Posted in Commentary, Politics

“Compassion is the basis of morality.”–Arthur Schopenhauer (And if it’s not, you’re doing it wrong.)

Try as I might to avoid it, the kajillion Republican candidate debates and the news coverage thereof have made it nigh on impossible to avoid the holier-than-thou yammering of a bunch of folks who fancy themselves the only ones willing, able, and anointed to pull back on the reins of our great nation’s galloping descent into what they perceive as immorality and lawlessness.

What has crystallized in my mind as a result is this question: when did “morality” become something solely applied and enforced in sexual terms, and, by association, the conduct and composition of people’s romantic relationships and the results thereof?  If people are talking morality, they’re talking about their homophobia, or they’re slut-shaming, or they’re engaged in prudery-cum-superiority (pun intended), or talking about abortion..always abortion.  If you dress as if you might not be entirely uncomfortable with your personal sexiness, or actively want to have sex, or have too much sex, or have it with too many people, or too many at once, and, god forbid, enjoy it, well, then, you’re unquestionably immoral.  Everything else seems to get a pass.  If you ignore reports from people in charge of national safety until terrorists actually crash into your landmarks and murder thousands because your ego convinces you you know better, or a bunch of people and animals die when your deep water oil rig explodes because lucre comes before lives, evidently that’s not immoral…so long as the person doing the ignoring engages only in weekly missionary position sex solely for the purpose of procreation, and, more importantly, somebody makes a lot of money in the process.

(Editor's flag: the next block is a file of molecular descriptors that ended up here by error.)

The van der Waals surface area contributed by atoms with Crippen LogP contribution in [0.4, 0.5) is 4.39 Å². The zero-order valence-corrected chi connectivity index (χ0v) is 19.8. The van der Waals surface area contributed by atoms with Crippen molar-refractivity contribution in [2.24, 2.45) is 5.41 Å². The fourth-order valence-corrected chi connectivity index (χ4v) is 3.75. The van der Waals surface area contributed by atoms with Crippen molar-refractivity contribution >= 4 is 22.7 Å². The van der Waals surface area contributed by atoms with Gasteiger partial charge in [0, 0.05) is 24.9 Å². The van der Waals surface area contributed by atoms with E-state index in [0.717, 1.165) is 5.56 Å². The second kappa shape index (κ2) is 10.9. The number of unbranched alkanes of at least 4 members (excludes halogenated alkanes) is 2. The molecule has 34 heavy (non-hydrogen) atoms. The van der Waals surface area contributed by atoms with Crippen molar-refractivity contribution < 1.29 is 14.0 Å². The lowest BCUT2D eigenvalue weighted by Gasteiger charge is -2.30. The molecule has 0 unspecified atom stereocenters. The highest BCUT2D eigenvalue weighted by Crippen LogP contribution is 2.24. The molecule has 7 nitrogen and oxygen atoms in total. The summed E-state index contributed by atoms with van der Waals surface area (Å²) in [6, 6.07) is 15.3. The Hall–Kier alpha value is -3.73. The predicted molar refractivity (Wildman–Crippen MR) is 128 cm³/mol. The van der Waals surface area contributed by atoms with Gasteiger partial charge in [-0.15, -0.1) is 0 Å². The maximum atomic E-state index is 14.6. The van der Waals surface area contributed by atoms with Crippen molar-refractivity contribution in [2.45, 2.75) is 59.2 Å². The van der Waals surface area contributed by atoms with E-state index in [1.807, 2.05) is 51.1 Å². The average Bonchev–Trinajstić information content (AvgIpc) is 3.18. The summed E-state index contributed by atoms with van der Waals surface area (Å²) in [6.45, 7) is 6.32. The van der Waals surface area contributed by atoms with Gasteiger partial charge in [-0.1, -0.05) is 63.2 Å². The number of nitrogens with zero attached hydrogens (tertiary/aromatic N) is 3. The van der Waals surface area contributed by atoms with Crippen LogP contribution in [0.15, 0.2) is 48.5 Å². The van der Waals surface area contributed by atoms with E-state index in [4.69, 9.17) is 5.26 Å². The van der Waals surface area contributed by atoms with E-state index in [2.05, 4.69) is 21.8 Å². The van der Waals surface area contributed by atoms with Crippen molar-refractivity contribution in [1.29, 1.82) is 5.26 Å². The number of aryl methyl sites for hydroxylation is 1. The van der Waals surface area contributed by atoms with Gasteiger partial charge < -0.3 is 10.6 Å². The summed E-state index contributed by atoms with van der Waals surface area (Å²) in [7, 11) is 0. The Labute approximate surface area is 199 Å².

Personally, how thou lovest thy neighbor is pretty much at the bottom of the list of my moral concerns.  Provided your partner or partners are legally, mentally, physically, and emotionally able to give enthusiastic consent, have at it until you’re raw.  I couldn’t care less.

I’m more interested in the immorality of lying, cheating, and hurting other people, directly or at a distance through your decisions.  And that just doesn’t get much press these days.  I happen to think it’s immoral that people on this planet are starving, while an abundance of food rots in silos and warehouses, trapped by economics or politics or warmongering or plain old apathy.  I think it’s immoral that less than a dollar’s worth of medicine could save a life, and the people who need it don’t get it.  I think it’s immoral that medical care is something just for some of us and not all of us, and that people die because suits in offices don’t think it’s cost effective for them to live.  I think it’s immoral to run for office spouting garbage that you have to know is a lie, because you think people are stupid enough to fall for it; and the fact that you may be right just makes it worse.  I think it’s immoral when people ignore the spirit of laws created for the common good, and work around the letter of the law for their personal enrichment.  I think it’s immoral that people who commit white-collar crimes do more prison time than people who rape and kill.  I think it’s far more immoral to abuse and neglect an existing child than it is to abort an unborn one.  I think it’s immoral to think that your right to make huge profits trumps the right of people to clean air and water.